Kurds Play Precarious Role in Northern Iraq

by Matthew Riemer

Dissident Voice
January 29, 2003



With a likely war looming in the Middle East, Iraq's neighbors seem more interested in what will happen if and when Saddam Hussein is removed from power than the exact details of when and how such a removal would take place.


Six countries -- Kuwait, Saudi Arabia, Jordan, Syria, Turkey and Iran -- border Iraq. Three of these countries -- Syria, Turkey and Iran -- have crucial relationships with Iraq. All three have significant Kurdish populations.


The situation in northern Iraq is one of incredible complexity and centers on the Kurds as a displaced people who live in a geographical region covering four different countries.


 The Kurds have an array of enemies -- from agents of Saddam Hussein, to the Turks, to a reluctant U.S. which admits the recognition of the Kurds as a people but which wants their power and influence kept in check, to the newer threat of Ansar al-Islam, a small Islamist group, with perhaps as little as a few hundred fighters, based on the Iraq-Iran border and said to be linked with al Qaeda. This group, though small, simply adds to the complex of factions and relationships in the region, while being just strong enough to distract the Kurds from some of their more pressing concerns by engaging in protracted warfare.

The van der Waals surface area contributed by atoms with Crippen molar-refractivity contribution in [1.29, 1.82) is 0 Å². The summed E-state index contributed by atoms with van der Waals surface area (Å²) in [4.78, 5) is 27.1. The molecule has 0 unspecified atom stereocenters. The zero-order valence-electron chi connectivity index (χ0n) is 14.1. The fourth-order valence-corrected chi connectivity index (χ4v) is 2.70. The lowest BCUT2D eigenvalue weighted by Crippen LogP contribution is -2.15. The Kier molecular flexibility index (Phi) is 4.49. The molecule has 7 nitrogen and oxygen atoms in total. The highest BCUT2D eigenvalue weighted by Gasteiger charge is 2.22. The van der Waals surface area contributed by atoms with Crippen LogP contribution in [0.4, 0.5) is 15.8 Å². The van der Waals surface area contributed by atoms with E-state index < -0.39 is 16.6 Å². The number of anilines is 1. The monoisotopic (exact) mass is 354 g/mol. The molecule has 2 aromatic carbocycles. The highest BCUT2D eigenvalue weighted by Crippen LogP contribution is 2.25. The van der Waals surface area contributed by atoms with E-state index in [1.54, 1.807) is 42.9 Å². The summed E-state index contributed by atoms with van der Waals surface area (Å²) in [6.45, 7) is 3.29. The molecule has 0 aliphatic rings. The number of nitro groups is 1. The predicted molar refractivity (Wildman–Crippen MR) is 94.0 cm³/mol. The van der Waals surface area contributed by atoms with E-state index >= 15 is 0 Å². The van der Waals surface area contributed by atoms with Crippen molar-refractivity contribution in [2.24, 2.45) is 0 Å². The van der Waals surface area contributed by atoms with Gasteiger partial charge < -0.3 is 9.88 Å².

Following a possible air and land invasion by the United States, many officials in these neighboring countries are fearful of civil war and general instability reigning in the Kurdish enclaves of northern Iraq; this area, when included with the neighboring country's respective Kurdish regions, is known as Kurdistan. Kurdistan boasts vast oil deposits as well as minerals like chromium, copper, iron and coal. Oil is found in commercially viable quantities in the Iraqi cities of Kirkuk and Khanaqini, the Turkish cities of Batman and Silvan, and the Syrian city of Rumeglan. This is an important factor in the attitudes of the various national governments regarding the question of Kurdish self-determination and has strengthened the Kurds' own feeling of being treated unfairly.